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How to Protect Yourself from Target’s Data Breach

  January 12, 2014  |    #Eliminate Debt

Retailer Target announced yesterday that the number of customers affected by hackers went from 40 million to 110 million.  The stolen data includes credit card numbers, PINs, names, phone numbers and, in some cases, email addresses.  Target is providing credit card monitoring for those potentially affected by the breach, but what can you do to protect yourself?  Having your identity stolen or your credit score ruined can negatively affect you for years and in numerous ways.

Obtain copies of your credit report

Get copies of your credit report from all three credit reporting agencies.  By law, everyone is entitled to one free credit report from each agency annually.  Once you receive these reports, scour them thoroughly for errors.  If errors exist, file a correction with the credit reporting agency to have it removed.  The process to do this can be found on each of the company’s websites.

While you’re at it, request to have any accurate, negative marks removed from your credit report.  State your case for your mistake, apologies and request an exception.  There’s no guarantee your mistakes will be removed, but it can’t hurt to try.

The three agencies include:

You can, also, request to have all these reports sent to you from or by calling 877-322-8228.

Cancel current credit and debit cards

Contact each institution with whom you have a credit or debit card to request that current cards be cancelled and new ones issued.  Cut up and throw away your old cards once the new cards arrive.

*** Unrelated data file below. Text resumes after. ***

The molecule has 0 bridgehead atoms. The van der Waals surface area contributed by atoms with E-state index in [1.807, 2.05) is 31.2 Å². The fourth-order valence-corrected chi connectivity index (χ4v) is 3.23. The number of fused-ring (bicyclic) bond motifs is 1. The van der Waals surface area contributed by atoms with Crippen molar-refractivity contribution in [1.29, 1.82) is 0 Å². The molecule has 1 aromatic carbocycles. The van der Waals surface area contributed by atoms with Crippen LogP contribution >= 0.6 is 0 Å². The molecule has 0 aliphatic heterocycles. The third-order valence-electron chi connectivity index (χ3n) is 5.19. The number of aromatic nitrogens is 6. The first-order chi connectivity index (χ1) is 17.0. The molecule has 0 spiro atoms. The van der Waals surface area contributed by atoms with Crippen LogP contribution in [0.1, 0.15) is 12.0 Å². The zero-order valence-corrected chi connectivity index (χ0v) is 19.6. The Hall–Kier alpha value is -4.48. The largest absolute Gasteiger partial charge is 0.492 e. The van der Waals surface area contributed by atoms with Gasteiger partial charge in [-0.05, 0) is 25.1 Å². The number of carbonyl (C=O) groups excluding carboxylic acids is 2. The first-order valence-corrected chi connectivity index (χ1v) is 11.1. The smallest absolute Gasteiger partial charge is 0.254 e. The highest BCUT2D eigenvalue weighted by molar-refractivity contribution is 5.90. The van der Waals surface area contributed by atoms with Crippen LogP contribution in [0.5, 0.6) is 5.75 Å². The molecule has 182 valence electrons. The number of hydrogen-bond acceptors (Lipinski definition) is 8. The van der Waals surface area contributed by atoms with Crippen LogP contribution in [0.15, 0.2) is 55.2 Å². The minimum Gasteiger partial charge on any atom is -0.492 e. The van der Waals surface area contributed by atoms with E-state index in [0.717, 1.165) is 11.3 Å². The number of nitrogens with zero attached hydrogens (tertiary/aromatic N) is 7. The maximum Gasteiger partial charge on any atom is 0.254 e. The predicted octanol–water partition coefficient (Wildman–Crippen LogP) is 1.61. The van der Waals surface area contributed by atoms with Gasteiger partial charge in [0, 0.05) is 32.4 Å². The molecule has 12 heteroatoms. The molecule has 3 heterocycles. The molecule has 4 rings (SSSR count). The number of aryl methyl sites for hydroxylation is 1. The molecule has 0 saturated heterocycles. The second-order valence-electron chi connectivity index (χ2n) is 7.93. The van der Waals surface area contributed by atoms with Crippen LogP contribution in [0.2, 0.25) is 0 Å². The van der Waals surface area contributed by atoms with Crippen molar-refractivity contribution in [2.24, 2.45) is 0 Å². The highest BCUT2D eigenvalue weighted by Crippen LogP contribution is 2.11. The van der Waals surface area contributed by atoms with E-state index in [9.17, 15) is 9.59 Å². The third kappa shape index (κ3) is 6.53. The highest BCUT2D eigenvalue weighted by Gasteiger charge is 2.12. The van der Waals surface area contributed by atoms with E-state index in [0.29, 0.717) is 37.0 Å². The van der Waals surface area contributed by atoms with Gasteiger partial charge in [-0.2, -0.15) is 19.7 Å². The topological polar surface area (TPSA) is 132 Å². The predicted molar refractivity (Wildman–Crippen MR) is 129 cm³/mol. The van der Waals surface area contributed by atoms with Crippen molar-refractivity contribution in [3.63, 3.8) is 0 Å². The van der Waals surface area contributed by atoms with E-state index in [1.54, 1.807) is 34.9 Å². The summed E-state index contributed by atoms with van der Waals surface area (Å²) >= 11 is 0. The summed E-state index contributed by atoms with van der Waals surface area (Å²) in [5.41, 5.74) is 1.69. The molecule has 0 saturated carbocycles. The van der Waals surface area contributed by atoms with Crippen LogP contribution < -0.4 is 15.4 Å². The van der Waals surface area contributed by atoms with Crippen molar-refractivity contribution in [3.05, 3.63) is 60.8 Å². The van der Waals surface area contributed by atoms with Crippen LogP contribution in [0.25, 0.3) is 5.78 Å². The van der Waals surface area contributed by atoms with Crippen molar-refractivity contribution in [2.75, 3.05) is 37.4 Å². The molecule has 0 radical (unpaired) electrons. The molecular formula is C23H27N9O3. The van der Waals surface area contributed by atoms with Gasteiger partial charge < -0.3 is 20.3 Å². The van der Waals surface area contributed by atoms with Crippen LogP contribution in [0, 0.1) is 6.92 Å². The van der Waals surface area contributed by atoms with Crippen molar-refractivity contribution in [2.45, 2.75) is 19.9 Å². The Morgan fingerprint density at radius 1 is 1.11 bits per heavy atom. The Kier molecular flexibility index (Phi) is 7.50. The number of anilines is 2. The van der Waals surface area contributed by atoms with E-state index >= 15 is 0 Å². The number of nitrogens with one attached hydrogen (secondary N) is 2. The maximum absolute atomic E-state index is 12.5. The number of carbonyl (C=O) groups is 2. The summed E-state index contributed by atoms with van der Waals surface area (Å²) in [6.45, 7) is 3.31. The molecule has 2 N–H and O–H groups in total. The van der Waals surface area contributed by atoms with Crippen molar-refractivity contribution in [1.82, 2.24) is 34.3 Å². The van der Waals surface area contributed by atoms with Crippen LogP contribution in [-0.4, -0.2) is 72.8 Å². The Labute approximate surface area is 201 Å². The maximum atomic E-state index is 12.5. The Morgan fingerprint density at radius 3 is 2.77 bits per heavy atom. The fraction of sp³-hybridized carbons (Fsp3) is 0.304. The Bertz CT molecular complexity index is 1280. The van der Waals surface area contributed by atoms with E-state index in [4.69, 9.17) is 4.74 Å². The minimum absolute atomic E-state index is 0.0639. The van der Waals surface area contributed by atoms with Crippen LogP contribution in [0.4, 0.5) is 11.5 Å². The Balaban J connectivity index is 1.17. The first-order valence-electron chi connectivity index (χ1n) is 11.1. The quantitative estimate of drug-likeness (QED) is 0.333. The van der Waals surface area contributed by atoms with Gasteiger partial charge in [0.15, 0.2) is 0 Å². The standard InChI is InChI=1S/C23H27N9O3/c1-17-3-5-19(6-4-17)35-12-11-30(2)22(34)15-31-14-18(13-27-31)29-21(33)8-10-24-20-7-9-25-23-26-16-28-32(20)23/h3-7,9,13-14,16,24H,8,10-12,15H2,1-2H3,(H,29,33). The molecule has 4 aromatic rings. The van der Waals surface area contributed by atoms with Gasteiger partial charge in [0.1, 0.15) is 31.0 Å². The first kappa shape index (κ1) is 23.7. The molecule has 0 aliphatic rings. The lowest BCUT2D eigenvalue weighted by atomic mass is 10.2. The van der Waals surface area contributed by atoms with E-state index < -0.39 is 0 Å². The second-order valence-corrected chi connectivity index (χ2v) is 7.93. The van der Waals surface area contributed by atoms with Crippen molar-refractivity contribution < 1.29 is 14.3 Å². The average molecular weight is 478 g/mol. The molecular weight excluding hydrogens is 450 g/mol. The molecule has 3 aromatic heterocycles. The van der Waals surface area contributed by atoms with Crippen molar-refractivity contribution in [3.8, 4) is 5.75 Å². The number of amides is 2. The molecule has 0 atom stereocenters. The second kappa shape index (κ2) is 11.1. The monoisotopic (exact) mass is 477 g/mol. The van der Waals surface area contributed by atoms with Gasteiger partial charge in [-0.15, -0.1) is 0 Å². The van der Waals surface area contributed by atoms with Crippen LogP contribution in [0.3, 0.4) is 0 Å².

While you have a customer service representative on the phone, ask them if they see anything of concern on your accounts and, if so, have it addressed immediately.  Either online or with the customer service rep, set up security alerts that will email or text you if any future breaches occurs.

Also, review  your account activity online (preferably for expediency) or when you receive your statement in the mail.  If any incorrect transactions appear, dispute them.

Change user IDs and passwords

For all your online accounts including, but not limited to, email, bank, brokerage and credit card accounts, Facebook, Twitter, Tumblr, Snap Chat, retail stores, phone, etc., change your user ID and password.  You may even want to change your email address and take other similar measures.

Shred sensitive documents

After you’ve thoroughly reviewed your credit reports and statements, shred them.  These documents contain a lot of sensitive information that makes it easy to steal an identity.  In many cases, hackers are cross referencing data to target individuals.  These documents make the cross referencing easy.

Be cautious

Ultimately, practice caution.  Don’t leave your wallet, purse or credit/debit cards laying around.  Don’t let business take your credit or debit cards out of your site.  Don’t give your credit or debit card numbers to any questionable person or business, specifically sketchy online business.  Continually monitor your accounts and reports and file corrections as soon as any errors appear.

By practicing these steps, you can reduce your risk of identity theft.  Hackers are smart and have a lot to gain from stealing your information, so they will continue to try to overcome any protective measures you implement.  Stay aware.

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